The Impact of Measurement Error on Control Charts
(Note: all the previous publications in the measurement systems analysis category are listed on the right-hand side. Select "Return to Categories" to go to the page with all publications sorted by category. Select this link for information on the SPC for Excel software.)
You have just completed your ANOVA Gage R&R study. The results indicate that your measurement system is responsible for 50% of the total variance. It doesn’t sound very good, does it? You have read that the % GRR variance should be less than 10%. This measurement system needs improvement. Or does it?
This publication examines the impact of measurement error on its ability to detect a process shift. It demonstrates that a measurement system that is responsible for 50% of the total variance can still detect signals from a control chart that something in the process has changed. This, by itself, shows the fallacy of setting these somewhat arbitrary standards for what makes a measurement system acceptable.
Instead, we need a method of classifying a measurement system that makes sense in terms of our process. Dr. Donald Wheeler has developed such a system. This method of classifying a measurement system is covered in this publication.
In this issue:
- Relationship between Total, Product and Measurement Variation
- An “Acceptable” Measurement System
- Control Chart Tests
- The Perfect Measurement System
- Adding in Measurement Error
- Dr. Wheeler’s Method of Classifying a Measurement System
- Quick Links
Please feel free to leave a comment at the end of the publication. You can download a pdf copy of this publication at this link.
Relationship between Total, Product and Measurement Variation
You take a sample from your process. You test that sample using your measurement system. You get a result (X1). You take another sample and test that sample. You get another result (X2). Usually X1 does not equal X2. What are in these results? Two major components are present in each result: the variation in the product itself and the variation in the measurement system.
The basic equation describing the relationship between the total variance, the product variance and the measurement system variance is given below.
where σx2 = total variance of the product measurements, σp2 = the variance of the product, and σe2 = the variance of the measurement system.
The % variance to the measurement system is simply the following ratio:
% variance due to the measurement system = 100(σe2/σx2)
An “Acceptable” Measurement System
There are several ways of determining the total, product and measurement system variances. Regardless of how the variances are calculated, what is an acceptable number for % variance due to the measurement system? AIAG recommends the following:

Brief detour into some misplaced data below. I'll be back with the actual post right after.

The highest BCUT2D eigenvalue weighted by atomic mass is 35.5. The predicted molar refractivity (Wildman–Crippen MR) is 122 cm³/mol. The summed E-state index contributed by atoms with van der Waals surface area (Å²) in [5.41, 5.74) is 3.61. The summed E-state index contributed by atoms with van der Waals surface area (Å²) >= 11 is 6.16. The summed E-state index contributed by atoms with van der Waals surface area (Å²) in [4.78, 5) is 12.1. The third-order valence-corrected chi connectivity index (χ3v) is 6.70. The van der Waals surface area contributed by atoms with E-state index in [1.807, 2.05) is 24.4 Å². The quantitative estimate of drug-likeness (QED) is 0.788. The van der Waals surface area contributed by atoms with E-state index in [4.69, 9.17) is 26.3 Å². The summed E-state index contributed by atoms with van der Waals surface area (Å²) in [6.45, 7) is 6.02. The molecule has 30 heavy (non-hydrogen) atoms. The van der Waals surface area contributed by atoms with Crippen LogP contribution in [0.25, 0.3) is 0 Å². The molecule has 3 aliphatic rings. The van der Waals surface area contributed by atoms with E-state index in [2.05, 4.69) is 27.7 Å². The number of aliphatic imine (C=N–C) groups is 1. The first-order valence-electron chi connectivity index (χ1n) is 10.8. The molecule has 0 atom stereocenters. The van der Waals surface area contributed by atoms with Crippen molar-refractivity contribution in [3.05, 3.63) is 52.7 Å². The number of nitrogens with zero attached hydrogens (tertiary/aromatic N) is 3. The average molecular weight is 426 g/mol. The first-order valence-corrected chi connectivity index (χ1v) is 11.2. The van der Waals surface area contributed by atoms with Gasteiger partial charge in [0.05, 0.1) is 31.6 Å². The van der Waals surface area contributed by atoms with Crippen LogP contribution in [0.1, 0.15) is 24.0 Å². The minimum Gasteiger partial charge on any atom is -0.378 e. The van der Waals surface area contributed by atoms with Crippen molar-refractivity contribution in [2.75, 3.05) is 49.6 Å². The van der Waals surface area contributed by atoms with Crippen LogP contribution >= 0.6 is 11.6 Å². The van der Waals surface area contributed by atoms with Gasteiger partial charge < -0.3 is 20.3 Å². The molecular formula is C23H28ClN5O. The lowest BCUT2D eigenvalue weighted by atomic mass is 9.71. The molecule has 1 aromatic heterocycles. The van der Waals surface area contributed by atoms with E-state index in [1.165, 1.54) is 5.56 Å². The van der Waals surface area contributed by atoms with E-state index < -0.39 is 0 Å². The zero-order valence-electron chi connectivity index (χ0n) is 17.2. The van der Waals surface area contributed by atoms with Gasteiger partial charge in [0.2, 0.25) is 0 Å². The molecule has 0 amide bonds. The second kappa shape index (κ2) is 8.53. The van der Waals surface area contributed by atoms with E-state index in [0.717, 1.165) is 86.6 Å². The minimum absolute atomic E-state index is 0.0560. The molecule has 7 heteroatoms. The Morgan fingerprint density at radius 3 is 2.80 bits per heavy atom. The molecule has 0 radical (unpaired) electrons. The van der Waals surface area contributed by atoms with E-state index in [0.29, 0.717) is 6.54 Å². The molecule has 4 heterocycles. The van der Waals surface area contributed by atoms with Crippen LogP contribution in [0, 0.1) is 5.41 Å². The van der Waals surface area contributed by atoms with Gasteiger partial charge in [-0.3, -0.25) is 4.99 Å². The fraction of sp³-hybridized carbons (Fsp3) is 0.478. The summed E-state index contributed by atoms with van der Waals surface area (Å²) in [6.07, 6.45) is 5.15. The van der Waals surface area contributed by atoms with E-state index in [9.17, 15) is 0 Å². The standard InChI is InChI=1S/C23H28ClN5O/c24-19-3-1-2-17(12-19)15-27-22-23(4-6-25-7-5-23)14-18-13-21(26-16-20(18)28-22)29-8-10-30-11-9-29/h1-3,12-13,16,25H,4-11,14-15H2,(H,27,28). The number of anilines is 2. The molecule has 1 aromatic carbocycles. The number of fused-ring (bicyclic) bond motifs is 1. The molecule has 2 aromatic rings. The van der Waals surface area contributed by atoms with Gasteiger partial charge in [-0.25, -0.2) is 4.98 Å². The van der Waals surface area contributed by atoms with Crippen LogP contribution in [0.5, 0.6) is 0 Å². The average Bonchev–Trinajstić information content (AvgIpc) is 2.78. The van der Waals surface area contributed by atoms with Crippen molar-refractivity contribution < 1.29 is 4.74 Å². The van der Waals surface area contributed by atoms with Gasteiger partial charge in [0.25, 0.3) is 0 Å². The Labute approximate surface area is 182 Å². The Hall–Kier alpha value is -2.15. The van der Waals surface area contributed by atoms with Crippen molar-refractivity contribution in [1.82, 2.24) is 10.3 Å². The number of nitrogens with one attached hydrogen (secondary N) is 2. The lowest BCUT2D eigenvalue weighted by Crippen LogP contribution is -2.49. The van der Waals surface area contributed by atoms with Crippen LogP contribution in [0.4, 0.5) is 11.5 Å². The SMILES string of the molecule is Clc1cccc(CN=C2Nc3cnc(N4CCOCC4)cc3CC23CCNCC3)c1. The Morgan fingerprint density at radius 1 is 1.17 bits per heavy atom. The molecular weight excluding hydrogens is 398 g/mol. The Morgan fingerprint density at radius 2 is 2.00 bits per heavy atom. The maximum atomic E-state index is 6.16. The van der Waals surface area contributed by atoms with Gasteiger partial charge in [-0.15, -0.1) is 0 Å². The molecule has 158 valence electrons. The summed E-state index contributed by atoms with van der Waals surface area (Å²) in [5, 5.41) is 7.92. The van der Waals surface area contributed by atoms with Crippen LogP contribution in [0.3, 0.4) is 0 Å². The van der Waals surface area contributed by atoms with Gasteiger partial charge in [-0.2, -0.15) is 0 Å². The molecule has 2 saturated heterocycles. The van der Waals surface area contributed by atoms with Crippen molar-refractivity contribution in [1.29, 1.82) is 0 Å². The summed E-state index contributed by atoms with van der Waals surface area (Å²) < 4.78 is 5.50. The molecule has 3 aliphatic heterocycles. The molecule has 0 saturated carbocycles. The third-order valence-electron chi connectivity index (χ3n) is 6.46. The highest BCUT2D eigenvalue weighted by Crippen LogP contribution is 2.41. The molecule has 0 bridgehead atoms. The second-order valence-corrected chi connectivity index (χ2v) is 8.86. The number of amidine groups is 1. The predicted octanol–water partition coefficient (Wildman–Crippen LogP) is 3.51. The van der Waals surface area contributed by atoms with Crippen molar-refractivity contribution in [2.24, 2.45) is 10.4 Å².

- Less than 1%: The measurement system is acceptable.
- Between 1% and 9%: The measurement system is acceptable depending on the application, the cost of the measurement device, cost of repair, or other factors.
- Greater than 9%: The measurement system is not acceptable and should be improved.
One of our earlier publications contains the following statement:
A precise measurement system is defined as one that is in statistical control with respect to variation (i.e., the range chart) and that is responsible for less than 10% of the total process variance.
I don’t agree with the 10% anymore. It seems like a good goal, but measurement systems can have significantly larger values and still be very useful. After all, a major reason for taking measurements is to see if something has changed. At the heart of this is the control chart. The control chart will send you a signal if the process has changed.
Why my change of heart on what makes a measurement system acceptable? His name is Dr. Donald Wheeler and the book is “EMP III: Evaluating the Measurement Process.” He has developed a great method for classifying how useful a measurement system is. This publication is based on some of the material in Chapter 15 of his book. If you don’t have this book, you should get it (www.spcpress.com).
Control Chart Tests
In the analysis below, we will be interpreting control charts. To find signals on the control charts, we will use these four Western Electric zone tests:
- Rule 1: a point is beyond the lower or upper control limit
- Rule 2: two out of three consecutive points on the same side of the average are more than two standard deviations away from the average
- Rule 3: four out of five consecutive points on the same side of the average are more than one standard deviation away from the average
- Rule 4: Eight consecutive points are above or below the average
The Perfect Measurement System
Now suppose there is a perfect measurement system. It always generates the same result for a sample. It has no variation. Then the % of variation due to the measurement system is 0. This is the best it can be – never attainable though.
Let’s investigate how this perfect measurement system detects signals on a control chart. To begin, we need a stable, in control process. The random number generator in Excel was used to generate 80 random numbers from a normal distribution with an average of 0 and a standard deviation of 1.